Compliance by 2014
Mandates for Health Insurance Plan Changes Effective in 2014
The Patient Protection and Affordable Care Act, section 1304(b) stipulates that the group insurance market is divided into two segments for administration of the law, groups with over 100 employees, and those with fewer than that. There is a provision that allows states to designate that firms with less than 50 employees will be considered their standard for the small group exemption definition. This exception means small employers will not have to pay the per-employee tax (roughly $166.67/FTE/month Re. the Reconciliation bill amendment) if they don’t offer insurance to full time employees. It is expected that most states will accept the more liberal 50 and under criteria. Other provisions that will impact group medical plans include:
1. Group Health Insurance Plans Cannot Impose Annual Limits on Medical Benefits.
2. Health Insurance Plans Cannot Rescind Coverage except in cases of fraud or misrepresentation.
3. Preventive care must be provided without any co-payment.
4. Pre-existing condition clauses are not permitted.
Insurance Company Reporting Compliance Dates
5. Effective in 2014, Transparency and disclosure of claims utilization rate setting, and other financial data for insurance companies and third party administrators will be standardized. Those identified as insurance administrators or companies will have to provide the same information to the public, in an electronic format, which the government run health insurance exchanges are also required to provide. This includes clear explanations of claims payment standards, financial data disclosure, plan enrollment statistics, rate development information, participant cost-sharing, out of network payment information, and participant rights under the act, as determined by Health and Human Services. Though this is a comprehensive health care transparency law, much of this information is already available to plan administrators and this just codifies it and makes understandability a program performance value. For health care consumers this is a good thing because they will be able to see how their premium contributions are spent.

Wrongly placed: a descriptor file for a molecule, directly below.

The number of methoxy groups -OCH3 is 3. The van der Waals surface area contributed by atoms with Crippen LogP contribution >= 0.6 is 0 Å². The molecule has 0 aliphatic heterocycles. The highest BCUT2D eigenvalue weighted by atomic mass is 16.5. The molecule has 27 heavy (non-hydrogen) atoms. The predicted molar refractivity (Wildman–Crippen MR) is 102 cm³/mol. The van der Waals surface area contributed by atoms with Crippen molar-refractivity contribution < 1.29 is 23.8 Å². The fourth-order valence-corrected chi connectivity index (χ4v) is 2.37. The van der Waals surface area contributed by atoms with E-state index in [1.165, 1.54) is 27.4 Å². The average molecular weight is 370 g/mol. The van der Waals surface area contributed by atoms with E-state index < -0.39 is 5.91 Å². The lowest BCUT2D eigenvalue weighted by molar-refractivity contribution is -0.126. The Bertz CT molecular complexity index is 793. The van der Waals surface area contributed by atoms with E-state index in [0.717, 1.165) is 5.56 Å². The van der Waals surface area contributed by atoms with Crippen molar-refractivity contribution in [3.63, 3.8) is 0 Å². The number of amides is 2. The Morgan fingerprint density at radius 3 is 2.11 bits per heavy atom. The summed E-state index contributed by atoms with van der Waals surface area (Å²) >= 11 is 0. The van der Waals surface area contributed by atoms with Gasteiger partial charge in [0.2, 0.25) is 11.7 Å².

Plan Reporting Changes by 2014
6. Nondiscrimination rules previously only required under Section 105-H Executive Health Care Plans will now apply to fully insured group health plans and will be phased in by 2014. We can expect to see some new reporting requirement, including a nondiscrimination test probably under a provision in the Department of Labor Form 5500 filings.
7. Codification and reporting of health plan quality will be required by 2014, but no standards are expected from Health and Human Services until 2012. The standards will most likely address disease management programs for high cost chronic diseases like diabetes, hypertension, and COPD. Also, health promotional activities will be required to develop reporting standards. Case management will also be reviewed, as health programs that perform better will be rewarded for quality. Medicare has stipulated an increase in Medicare payments for quality indicators, which will ultimately be adopted in the private insurance sector as well. Complex health care systems already have sophisticated quality measurement programs, so the purpose of this provision is to spread the process improvements throughout the United States. Quality measurement is an important criterion for efficacy of program value and performance. I expect quality reporting to be included in the DOL 5500 reporting standards by 2014.